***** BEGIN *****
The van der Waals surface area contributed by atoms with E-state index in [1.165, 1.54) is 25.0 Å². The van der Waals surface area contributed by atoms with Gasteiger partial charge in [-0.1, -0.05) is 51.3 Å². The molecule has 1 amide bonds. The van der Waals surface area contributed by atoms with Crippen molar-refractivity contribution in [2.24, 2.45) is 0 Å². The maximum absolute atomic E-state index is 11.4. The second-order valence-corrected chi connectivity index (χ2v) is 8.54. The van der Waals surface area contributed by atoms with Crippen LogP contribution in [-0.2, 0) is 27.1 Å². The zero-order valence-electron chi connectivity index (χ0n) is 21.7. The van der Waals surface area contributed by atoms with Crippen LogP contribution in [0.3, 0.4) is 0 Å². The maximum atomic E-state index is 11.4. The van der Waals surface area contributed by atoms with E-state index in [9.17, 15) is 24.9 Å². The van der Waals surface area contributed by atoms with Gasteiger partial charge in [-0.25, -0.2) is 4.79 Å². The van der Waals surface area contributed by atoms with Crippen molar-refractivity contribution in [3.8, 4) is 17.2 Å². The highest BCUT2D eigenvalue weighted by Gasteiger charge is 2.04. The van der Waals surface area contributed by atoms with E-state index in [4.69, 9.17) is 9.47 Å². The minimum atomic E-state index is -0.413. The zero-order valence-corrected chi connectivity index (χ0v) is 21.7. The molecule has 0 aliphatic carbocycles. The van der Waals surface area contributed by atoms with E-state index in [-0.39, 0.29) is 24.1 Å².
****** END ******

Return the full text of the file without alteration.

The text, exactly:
The van der Waals surface area contributed by atoms with E-state index in [1.165, 1.54) is 25.0 Å². The van der Waals surface area contributed by atoms with Gasteiger partial charge in [-0.1, -0.05) is 51.3 Å². The molecule has 1 amide bonds. The van der Waals surface area contributed by atoms with Crippen molar-refractivity contribution in [2.24, 2.45) is 0 Å². The maximum absolute atomic E-state index is 11.4. The second-order valence-corrected chi connectivity index (χ2v) is 8.54. The van der Waals surface area contributed by atoms with Crippen LogP contribution in [-0.2, 0) is 27.1 Å². The zero-order valence-electron chi connectivity index (χ0n) is 21.7. The van der Waals surface area contributed by atoms with Crippen LogP contribution in [0.3, 0.4) is 0 Å². The maximum atomic E-state index is 11.4. The van der Waals surface area contributed by atoms with E-state index in [9.17, 15) is 24.9 Å². The van der Waals surface area contributed by atoms with Gasteiger partial charge in [-0.25, -0.2) is 4.79 Å². The van der Waals surface area contributed by atoms with Crippen molar-refractivity contribution in [3.8, 4) is 17.2 Å². The highest BCUT2D eigenvalue weighted by Gasteiger charge is 2.04. The van der Waals surface area contributed by atoms with E-state index in [4.69, 9.17) is 9.47 Å². The minimum atomic E-state index is -0.413. The zero-order valence-corrected chi connectivity index (χ0v) is 21.7. The molecule has 0 aliphatic carbocycles. The van der Waals surface area contributed by atoms with E-state index in [-0.39, 0.29) is 24.1 Å².